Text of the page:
Cryptocurrency

DC Bar: Lawyers Allowed To Take Digital Currency As Payment

Washington D.C. lawyers will be allowed to accept cryptocurrency as payment, according to an opinion by the District of Columbia Bar.

Crypto payments will be valid so long as the fee agreement is “fair and reasonable” and the lawyer can safeguard the virtual property, the opinion states, so as to acknowledge the sometimes turbulent nature of cryptocurrencies.

The ethics decision came down because of the increasing prominence of digital currency, with the District of Columbia Bar finding it “cannot hold back the tides of change.”

The opinion also noted that the IRS treats cryptocurrency more as a property than as a currency for tax purposes. Because of that, the Bar finds this kind of agreement more like using property than a fiat currency for payment. However, despite the ethics rules requiring lawyers’ fees to be reasonable, there is nothing preventing “potentially volatile assets” from being used for said payments.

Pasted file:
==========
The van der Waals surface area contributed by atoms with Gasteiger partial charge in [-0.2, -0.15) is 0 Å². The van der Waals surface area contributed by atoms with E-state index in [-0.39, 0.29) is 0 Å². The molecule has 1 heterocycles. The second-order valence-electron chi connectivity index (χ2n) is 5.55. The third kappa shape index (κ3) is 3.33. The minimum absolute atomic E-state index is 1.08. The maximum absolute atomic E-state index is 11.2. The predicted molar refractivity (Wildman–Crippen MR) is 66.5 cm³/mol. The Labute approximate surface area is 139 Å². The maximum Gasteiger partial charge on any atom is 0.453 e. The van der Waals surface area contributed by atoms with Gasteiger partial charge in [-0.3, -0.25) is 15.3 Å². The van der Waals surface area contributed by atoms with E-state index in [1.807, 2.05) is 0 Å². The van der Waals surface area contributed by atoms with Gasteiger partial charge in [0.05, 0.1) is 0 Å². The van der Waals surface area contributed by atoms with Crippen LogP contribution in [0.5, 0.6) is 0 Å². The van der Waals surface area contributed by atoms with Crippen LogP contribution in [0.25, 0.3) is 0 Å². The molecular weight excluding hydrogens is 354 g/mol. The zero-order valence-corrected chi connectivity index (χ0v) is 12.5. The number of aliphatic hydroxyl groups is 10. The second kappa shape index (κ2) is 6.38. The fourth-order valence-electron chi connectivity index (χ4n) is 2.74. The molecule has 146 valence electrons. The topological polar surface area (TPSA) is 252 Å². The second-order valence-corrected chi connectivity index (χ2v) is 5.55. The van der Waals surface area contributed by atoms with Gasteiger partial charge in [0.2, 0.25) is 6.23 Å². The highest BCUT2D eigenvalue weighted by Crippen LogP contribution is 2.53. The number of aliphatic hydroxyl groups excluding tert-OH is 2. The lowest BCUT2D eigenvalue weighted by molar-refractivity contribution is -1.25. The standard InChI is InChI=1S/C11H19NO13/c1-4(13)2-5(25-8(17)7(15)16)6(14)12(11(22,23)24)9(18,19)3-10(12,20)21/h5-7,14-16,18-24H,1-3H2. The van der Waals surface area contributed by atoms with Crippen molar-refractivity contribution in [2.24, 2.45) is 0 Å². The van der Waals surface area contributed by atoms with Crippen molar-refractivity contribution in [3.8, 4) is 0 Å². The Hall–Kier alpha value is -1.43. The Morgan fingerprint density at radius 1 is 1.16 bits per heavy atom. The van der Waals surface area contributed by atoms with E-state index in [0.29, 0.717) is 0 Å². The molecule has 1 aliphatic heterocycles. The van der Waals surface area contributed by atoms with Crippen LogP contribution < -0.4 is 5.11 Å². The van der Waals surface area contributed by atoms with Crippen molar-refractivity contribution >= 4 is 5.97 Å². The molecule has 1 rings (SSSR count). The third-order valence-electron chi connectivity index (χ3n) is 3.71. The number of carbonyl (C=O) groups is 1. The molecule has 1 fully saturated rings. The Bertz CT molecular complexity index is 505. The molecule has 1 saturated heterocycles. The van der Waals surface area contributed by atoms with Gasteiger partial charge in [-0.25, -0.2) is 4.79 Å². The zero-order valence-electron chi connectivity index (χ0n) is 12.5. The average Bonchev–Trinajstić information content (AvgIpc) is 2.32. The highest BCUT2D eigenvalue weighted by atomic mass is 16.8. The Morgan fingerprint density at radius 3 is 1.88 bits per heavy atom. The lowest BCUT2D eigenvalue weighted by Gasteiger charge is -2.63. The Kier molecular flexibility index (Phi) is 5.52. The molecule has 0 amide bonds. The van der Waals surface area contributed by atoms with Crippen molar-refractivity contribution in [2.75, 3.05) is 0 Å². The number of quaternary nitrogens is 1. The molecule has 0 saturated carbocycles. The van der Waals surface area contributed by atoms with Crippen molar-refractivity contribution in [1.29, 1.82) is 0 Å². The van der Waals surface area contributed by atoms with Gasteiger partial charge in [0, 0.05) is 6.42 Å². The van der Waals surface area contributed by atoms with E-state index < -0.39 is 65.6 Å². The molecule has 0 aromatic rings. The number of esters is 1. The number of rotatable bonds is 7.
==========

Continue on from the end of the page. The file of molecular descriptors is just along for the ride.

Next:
The District of Columbia Bar’s opinion stated that digital currencies are “simply a relatively new means of transferring economic value, and the Rules are flexible enough to provide for the protection of clients’ interests and property without rejecting advances in technologies.”

Terms for cryptocurrency payments to lawyers might include information about how exactly the client will be billed, whether any market increases or decreases will trigger new expectations for any party, and which party will be responsible for transfer fees, the opinion stated.

This decision comes on the heels of other bars, including New York City, Nebraska and North Carolina, also deciding recently to allow virtual currency as payment, according to Bloomberg Law.

The idea of digital currencies has become more acceptable to the mainstream in recent months, with the U.S. Senate hearing arguments for how a hypothetical digital dollar could be brought into the country’s day-to-day workings. There were detractors, though, such as Sen. Sherrod Brown of Ohio, who said allowing Big Tech control over the country’s finances could be a recipe for trouble.

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